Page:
Dog Star / A Creative Arts Guide
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DOG STAR NYC IS A CREATIVE ARTS GUIDE | ART + THEATER + CHEAP DATES + POP CULTURE + FREE EVENTS + CITY LIVING + DESIGN + MUSIC + PHOTOGRAPHY + SPORTS + VIDEO + FILM + STREET LIFE + WRITING + POETRY & LOTS OF FUN + MAKE ART OUT OF YOUR LIFE!
Image above: Vik Muniz
A Bar at the Folies-Bergère after Édouard Manet, from the Pictures of Magazines 2 series, 2012.
Out of the refuse of modern life—torn scraps of outdated magazines, destined for obscurity—Muniz has assembled an ode to one of the first paintings of modern life. Édouard Manet’s A Bar at the Folies-Bergère, painted in 1882, explores the treachery of nineteenth-century Parisian nightlife through the depiction of a bartender attending to a male patron reflected in the mirror behind her. Muniz plays on Manet’s style, replacing Manet’s visible brushstrokes with the frayed edges of torn paper and lending the work immense visual interest.
“Thank you for DogStarNYC, in general. The site speaks to so many kinds of interests; it discerns which qualities will appeal to many different tastes in a tremendous number of activities. I love how it encourages young people to pay attention to the unusual.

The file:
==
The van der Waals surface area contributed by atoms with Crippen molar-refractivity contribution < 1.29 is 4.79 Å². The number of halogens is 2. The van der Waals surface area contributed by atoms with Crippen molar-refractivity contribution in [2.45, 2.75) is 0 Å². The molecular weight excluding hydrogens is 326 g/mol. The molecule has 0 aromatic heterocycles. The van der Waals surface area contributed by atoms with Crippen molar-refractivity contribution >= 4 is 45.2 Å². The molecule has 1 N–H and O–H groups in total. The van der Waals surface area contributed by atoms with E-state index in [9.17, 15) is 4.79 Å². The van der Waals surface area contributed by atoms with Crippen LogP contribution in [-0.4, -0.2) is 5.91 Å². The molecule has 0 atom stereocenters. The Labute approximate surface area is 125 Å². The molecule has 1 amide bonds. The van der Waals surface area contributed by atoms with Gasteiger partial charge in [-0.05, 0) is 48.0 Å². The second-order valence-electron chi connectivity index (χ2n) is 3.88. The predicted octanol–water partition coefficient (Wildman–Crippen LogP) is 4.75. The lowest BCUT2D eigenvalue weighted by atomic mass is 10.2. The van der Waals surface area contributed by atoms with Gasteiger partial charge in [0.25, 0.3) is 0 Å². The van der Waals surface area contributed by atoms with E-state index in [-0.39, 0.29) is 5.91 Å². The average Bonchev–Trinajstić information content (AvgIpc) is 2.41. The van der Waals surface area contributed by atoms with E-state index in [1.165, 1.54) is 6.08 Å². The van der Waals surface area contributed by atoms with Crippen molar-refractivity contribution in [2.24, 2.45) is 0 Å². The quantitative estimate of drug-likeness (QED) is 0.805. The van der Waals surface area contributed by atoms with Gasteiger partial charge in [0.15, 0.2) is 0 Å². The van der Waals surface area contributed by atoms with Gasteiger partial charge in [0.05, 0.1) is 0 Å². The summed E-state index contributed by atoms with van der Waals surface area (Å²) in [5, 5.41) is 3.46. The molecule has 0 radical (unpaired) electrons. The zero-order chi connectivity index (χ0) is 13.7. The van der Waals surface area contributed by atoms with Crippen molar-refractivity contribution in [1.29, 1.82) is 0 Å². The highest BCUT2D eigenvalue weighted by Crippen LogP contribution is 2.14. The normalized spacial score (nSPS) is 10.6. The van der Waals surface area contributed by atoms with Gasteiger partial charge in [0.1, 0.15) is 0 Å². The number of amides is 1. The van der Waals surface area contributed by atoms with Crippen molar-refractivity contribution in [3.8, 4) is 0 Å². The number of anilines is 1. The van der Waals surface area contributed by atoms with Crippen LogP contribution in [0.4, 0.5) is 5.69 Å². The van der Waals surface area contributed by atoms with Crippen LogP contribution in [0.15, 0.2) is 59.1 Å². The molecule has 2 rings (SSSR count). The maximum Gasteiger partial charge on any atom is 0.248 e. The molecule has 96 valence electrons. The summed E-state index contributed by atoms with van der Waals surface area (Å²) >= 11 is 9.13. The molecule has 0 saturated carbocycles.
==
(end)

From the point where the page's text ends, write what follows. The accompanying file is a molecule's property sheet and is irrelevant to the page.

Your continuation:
In New York we let so many teens walk around the periphery, mildly shell-shocked by life, while the information that they need to make sense of their world sits in the center of the room. DogStarNYC welcomes them into the middle of the room; the blog tells them how to walk there. ” - Stacy L.
DOG STAR is the creation of a high school English teacher in New York City. This blog began in 2008 as an online community for a journalism class and has since evolved into a curated site on the creative arts, arts-related news and a guide to free and low-cost events for teens. Our mission is to offer teens real-life options for enjoying all the creative arts in New York City. May wisdom guide you and hope sustain you. The more you like art, the more art you like!
Tuesday, July 31, 2012
Monday, July 30, 2012